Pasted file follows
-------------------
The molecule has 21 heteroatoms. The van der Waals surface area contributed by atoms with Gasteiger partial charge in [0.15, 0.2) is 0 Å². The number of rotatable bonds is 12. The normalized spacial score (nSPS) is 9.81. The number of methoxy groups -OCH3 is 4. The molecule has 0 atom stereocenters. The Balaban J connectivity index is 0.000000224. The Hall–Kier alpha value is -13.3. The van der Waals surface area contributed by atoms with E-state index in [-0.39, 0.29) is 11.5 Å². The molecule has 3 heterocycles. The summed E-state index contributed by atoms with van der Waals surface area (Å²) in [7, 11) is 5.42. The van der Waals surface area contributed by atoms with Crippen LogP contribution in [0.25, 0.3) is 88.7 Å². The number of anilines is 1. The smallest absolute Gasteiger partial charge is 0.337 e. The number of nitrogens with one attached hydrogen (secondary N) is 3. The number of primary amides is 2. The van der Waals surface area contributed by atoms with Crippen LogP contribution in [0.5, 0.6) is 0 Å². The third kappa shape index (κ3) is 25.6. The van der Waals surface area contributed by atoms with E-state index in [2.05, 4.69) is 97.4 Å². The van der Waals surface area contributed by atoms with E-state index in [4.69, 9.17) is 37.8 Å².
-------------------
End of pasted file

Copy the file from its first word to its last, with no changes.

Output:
The molecule has 21 heteroatoms. The van der Waals surface area contributed by atoms with Gasteiger partial charge in [0.15, 0.2) is 0 Å². The number of rotatable bonds is 12. The normalized spacial score (nSPS) is 9.81. The number of methoxy groups -OCH3 is 4. The molecule has 0 atom stereocenters. The Balaban J connectivity index is 0.000000224. The Hall–Kier alpha value is -13.3. The van der Waals surface area contributed by atoms with E-state index in [-0.39, 0.29) is 11.5 Å². The molecule has 3 heterocycles. The summed E-state index contributed by atoms with van der Waals surface area (Å²) in [7, 11) is 5.42. The van der Waals surface area contributed by atoms with Crippen LogP contribution in [0.25, 0.3) is 88.7 Å². The number of anilines is 1. The smallest absolute Gasteiger partial charge is 0.337 e. The number of nitrogens with one attached hydrogen (secondary N) is 3. The number of primary amides is 2. The van der Waals surface area contributed by atoms with Crippen LogP contribution in [0.5, 0.6) is 0 Å². The third kappa shape index (κ3) is 25.6. The van der Waals surface area contributed by atoms with E-state index in [2.05, 4.69) is 97.4 Å². The van der Waals surface area contributed by atoms with E-state index in [4.69, 9.17) is 37.8 Å².